© The Financial Times Ltd 2016 FT and 'Financial Times' are trademarks of The Financial Times Ltd.
December 18, 2011 7:11 pm
Facebook’s practice of showing people that their friends “like” specific products could run afoul of a California law that gives both celebrities and ordinary citizens the right to control how their names and pictures are used for commercial endorsements.
A federal judge in San Jose has rejected Facebook’s bid to dismiss a case that accuses the dominant social network of violating California’s “right of publicity” statute and state unfair trade practices law.
The ruling comes three weeks after Facebook settled a wide-ranging complaint by the US Federal Trade Commission and agreed to future monitoring for two decades. It suggests that privacy issues will continue to affect the tech powerhouse it as it prepares for its widely anticipated initial public offering.
The publicity case, which seeks to represent tens of millions of Facebook users, hinges on the “Sponsored Stories” that appear on many Facebook pages, telling users that specific friends “like” companies or products such as Intel, Land’s End and the Nissan Leaf.
The promotions were introduced in January of this year and have been a hit with advertisers, according to Facebook executives.
Chief operating officer Sheryl Sandberg has said that endorsements by users’ friends made viewers twice as likely to recall the ad and three times as likely to buy the product. Chief executive Mark Zuckerberg said that “a trusted referral is the Holy Grail of advertising”.
US District judge Lucy Koh cited both comments in her 38-page ruling issued late Friday. She wrote that while internet privacy suits had foundered in the past over the inability of consumers to quantify the damage to them, the plaintiffs in this case made a logical claim that they should be entitled to the gain in ad revenue from any unwitting endorsements.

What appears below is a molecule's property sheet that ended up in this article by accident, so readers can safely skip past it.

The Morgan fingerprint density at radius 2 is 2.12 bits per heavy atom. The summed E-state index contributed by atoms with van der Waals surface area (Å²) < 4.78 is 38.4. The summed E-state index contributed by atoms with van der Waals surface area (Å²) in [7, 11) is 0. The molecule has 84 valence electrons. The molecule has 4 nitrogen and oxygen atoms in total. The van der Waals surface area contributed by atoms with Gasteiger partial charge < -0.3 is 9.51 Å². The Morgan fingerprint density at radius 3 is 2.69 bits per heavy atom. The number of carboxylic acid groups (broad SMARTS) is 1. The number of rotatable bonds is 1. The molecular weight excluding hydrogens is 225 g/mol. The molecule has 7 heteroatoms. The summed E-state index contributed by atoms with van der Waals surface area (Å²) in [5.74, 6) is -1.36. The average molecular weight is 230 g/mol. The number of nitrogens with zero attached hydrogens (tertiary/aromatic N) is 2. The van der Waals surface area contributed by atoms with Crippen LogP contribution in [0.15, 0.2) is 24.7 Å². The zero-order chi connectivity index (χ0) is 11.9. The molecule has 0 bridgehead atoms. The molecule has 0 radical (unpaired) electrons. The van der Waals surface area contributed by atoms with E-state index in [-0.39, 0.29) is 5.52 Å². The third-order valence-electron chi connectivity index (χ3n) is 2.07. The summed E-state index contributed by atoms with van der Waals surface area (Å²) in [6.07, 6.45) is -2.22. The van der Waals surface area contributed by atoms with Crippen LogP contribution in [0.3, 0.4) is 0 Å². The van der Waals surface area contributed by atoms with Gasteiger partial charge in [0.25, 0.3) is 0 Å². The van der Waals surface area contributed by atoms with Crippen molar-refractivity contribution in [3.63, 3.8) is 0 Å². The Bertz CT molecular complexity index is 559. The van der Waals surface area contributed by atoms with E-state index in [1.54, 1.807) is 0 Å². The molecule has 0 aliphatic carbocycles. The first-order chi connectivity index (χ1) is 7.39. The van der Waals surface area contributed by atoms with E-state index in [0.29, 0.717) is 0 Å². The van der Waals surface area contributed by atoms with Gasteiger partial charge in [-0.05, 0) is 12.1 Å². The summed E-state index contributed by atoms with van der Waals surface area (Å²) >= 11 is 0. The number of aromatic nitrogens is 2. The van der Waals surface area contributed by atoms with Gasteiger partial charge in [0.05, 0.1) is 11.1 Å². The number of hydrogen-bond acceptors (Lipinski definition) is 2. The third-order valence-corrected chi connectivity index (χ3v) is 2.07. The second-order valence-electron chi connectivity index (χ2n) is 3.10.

Facebook had no immediate comment.
The case is still at an early stage, with many facts in dispute. Ms Koh wrote that the publicity and unfair-practices claims “present novel issues of state law for which there is no binding authority.”
The unfair-practices issue springs from the users’ claims that they were Facebook members before the January introduction of Sponsored Stories, and thus never agreed to participate; that it is impossible to entirely opt out of them, though Facebook elsewhere promises great user control; and that in many cases they clicked “like” on a sponsor’s Facebook page or off-Facebook website only to get a discount or view content.
Some Facebook users do not realise how often they are being used to promote products, and which ones they are touting, because they are not shown their own endorsements.
Copyright The Financial Times Limited 2016. You may share using our article tools.
Please don't cut articles from FT.com and redistribute by email or post to the web.
Sign up for email briefings to stay up to date on topics you are interested in